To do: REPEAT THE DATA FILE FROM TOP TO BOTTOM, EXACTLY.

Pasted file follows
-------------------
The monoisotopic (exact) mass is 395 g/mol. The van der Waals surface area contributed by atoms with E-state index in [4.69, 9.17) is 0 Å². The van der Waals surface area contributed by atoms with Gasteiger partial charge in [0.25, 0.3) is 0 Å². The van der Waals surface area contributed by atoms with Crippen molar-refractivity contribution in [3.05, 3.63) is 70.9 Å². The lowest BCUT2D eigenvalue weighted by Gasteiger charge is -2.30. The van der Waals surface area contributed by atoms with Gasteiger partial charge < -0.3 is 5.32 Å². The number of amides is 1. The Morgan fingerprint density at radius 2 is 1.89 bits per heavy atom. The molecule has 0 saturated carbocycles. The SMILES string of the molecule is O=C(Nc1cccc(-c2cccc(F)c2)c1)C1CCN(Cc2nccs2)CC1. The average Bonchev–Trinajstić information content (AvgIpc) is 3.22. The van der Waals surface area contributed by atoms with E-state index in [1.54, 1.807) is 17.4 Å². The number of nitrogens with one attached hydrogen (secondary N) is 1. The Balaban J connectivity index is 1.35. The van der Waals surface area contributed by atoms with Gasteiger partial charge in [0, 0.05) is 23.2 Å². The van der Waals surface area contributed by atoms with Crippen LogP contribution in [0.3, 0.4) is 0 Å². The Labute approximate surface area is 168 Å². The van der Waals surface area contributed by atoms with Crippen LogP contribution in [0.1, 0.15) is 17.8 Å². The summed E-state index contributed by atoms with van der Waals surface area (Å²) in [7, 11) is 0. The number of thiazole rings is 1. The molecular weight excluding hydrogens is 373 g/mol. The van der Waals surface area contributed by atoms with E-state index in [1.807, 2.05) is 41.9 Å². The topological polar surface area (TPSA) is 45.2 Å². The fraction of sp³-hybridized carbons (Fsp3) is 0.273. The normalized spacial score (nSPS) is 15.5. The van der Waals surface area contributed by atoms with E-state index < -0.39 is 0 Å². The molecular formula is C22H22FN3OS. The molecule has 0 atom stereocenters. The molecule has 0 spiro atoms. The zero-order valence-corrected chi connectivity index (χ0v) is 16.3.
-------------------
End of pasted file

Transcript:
The monoisotopic (exact) mass is 395 g/mol. The van der Waals surface area contributed by atoms with E-state index in [4.69, 9.17) is 0 Å². The van der Waals surface area contributed by atoms with Gasteiger partial charge in [0.25, 0.3) is 0 Å². The van der Waals surface area contributed by atoms with Crippen molar-refractivity contribution in [3.05, 3.63) is 70.9 Å². The lowest BCUT2D eigenvalue weighted by Gasteiger charge is -2.30. The van der Waals surface area contributed by atoms with Gasteiger partial charge < -0.3 is 5.32 Å². The number of amides is 1. The Morgan fingerprint density at radius 2 is 1.89 bits per heavy atom. The molecule has 0 saturated carbocycles. The SMILES string of the molecule is O=C(Nc1cccc(-c2cccc(F)c2)c1)C1CCN(Cc2nccs2)CC1. The average Bonchev–Trinajstić information content (AvgIpc) is 3.22. The van der Waals surface area contributed by atoms with E-state index in [1.54, 1.807) is 17.4 Å². The number of nitrogens with one attached hydrogen (secondary N) is 1. The Balaban J connectivity index is 1.35. The van der Waals surface area contributed by atoms with Gasteiger partial charge in [0, 0.05) is 23.2 Å². The van der Waals surface area contributed by atoms with Crippen LogP contribution in [0.3, 0.4) is 0 Å². The Labute approximate surface area is 168 Å². The van der Waals surface area contributed by atoms with Crippen LogP contribution in [0.1, 0.15) is 17.8 Å². The summed E-state index contributed by atoms with van der Waals surface area (Å²) in [7, 11) is 0. The number of thiazole rings is 1. The molecular weight excluding hydrogens is 373 g/mol. The van der Waals surface area contributed by atoms with E-state index in [1.807, 2.05) is 41.9 Å². The topological polar surface area (TPSA) is 45.2 Å². The fraction of sp³-hybridized carbons (Fsp3) is 0.273. The normalized spacial score (nSPS) is 15.5. The van der Waals surface area contributed by atoms with E-state index < -0.39 is 0 Å². The molecular formula is C22H22FN3OS. The molecule has 0 atom stereocenters. The molecule has 0 spiro atoms. The zero-order valence-corrected chi connectivity index (χ0v) is 16.3.